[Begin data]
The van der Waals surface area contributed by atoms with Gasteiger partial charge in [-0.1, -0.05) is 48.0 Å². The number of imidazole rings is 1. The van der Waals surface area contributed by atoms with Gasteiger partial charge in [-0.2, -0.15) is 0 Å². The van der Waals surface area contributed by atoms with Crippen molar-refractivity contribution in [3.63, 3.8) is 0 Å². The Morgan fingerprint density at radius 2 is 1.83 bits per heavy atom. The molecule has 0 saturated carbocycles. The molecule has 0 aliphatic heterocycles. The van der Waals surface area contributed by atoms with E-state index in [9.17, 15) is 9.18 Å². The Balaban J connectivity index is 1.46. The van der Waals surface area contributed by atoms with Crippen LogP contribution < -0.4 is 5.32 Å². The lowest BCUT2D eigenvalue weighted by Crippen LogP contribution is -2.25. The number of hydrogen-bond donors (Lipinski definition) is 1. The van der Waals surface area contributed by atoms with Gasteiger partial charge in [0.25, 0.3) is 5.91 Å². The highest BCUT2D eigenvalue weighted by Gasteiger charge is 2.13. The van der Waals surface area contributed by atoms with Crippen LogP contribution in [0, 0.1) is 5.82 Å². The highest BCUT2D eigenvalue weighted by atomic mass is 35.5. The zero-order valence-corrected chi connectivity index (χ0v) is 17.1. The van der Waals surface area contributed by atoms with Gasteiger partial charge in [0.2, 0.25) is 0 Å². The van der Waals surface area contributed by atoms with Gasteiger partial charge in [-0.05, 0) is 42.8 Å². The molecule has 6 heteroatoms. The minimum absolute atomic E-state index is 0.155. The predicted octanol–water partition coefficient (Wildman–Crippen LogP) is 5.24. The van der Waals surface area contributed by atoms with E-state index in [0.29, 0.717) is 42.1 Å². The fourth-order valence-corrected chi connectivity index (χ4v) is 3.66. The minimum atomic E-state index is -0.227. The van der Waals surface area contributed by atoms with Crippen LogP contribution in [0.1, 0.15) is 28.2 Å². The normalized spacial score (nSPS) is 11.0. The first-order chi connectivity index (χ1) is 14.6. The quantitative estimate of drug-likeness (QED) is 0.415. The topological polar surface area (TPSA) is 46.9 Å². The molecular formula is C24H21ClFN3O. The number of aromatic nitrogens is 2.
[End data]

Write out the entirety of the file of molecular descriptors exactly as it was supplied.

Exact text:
The van der Waals surface area contributed by atoms with Gasteiger partial charge in [-0.1, -0.05) is 48.0 Å². The number of imidazole rings is 1. The van der Waals surface area contributed by atoms with Gasteiger partial charge in [-0.2, -0.15) is 0 Å². The van der Waals surface area contributed by atoms with Crippen molar-refractivity contribution in [3.63, 3.8) is 0 Å². The Morgan fingerprint density at radius 2 is 1.83 bits per heavy atom. The molecule has 0 saturated carbocycles. The molecule has 0 aliphatic heterocycles. The van der Waals surface area contributed by atoms with E-state index in [9.17, 15) is 9.18 Å². The Balaban J connectivity index is 1.46. The van der Waals surface area contributed by atoms with Crippen LogP contribution < -0.4 is 5.32 Å². The lowest BCUT2D eigenvalue weighted by Crippen LogP contribution is -2.25. The number of hydrogen-bond donors (Lipinski definition) is 1. The van der Waals surface area contributed by atoms with Gasteiger partial charge in [0.25, 0.3) is 5.91 Å². The highest BCUT2D eigenvalue weighted by Gasteiger charge is 2.13. The van der Waals surface area contributed by atoms with Crippen LogP contribution in [0, 0.1) is 5.82 Å². The highest BCUT2D eigenvalue weighted by atomic mass is 35.5. The zero-order valence-corrected chi connectivity index (χ0v) is 17.1. The van der Waals surface area contributed by atoms with Gasteiger partial charge in [0.2, 0.25) is 0 Å². The van der Waals surface area contributed by atoms with Gasteiger partial charge in [-0.05, 0) is 42.8 Å². The molecule has 6 heteroatoms. The minimum absolute atomic E-state index is 0.155. The predicted octanol–water partition coefficient (Wildman–Crippen LogP) is 5.24. The van der Waals surface area contributed by atoms with E-state index in [0.29, 0.717) is 42.1 Å². The fourth-order valence-corrected chi connectivity index (χ4v) is 3.66. The minimum atomic E-state index is -0.227. The van der Waals surface area contributed by atoms with Crippen LogP contribution in [0.1, 0.15) is 28.2 Å². The normalized spacial score (nSPS) is 11.0. The first-order chi connectivity index (χ1) is 14.6. The quantitative estimate of drug-likeness (QED) is 0.415. The topological polar surface area (TPSA) is 46.9 Å². The molecular formula is C24H21ClFN3O. The number of aromatic nitrogens is 2.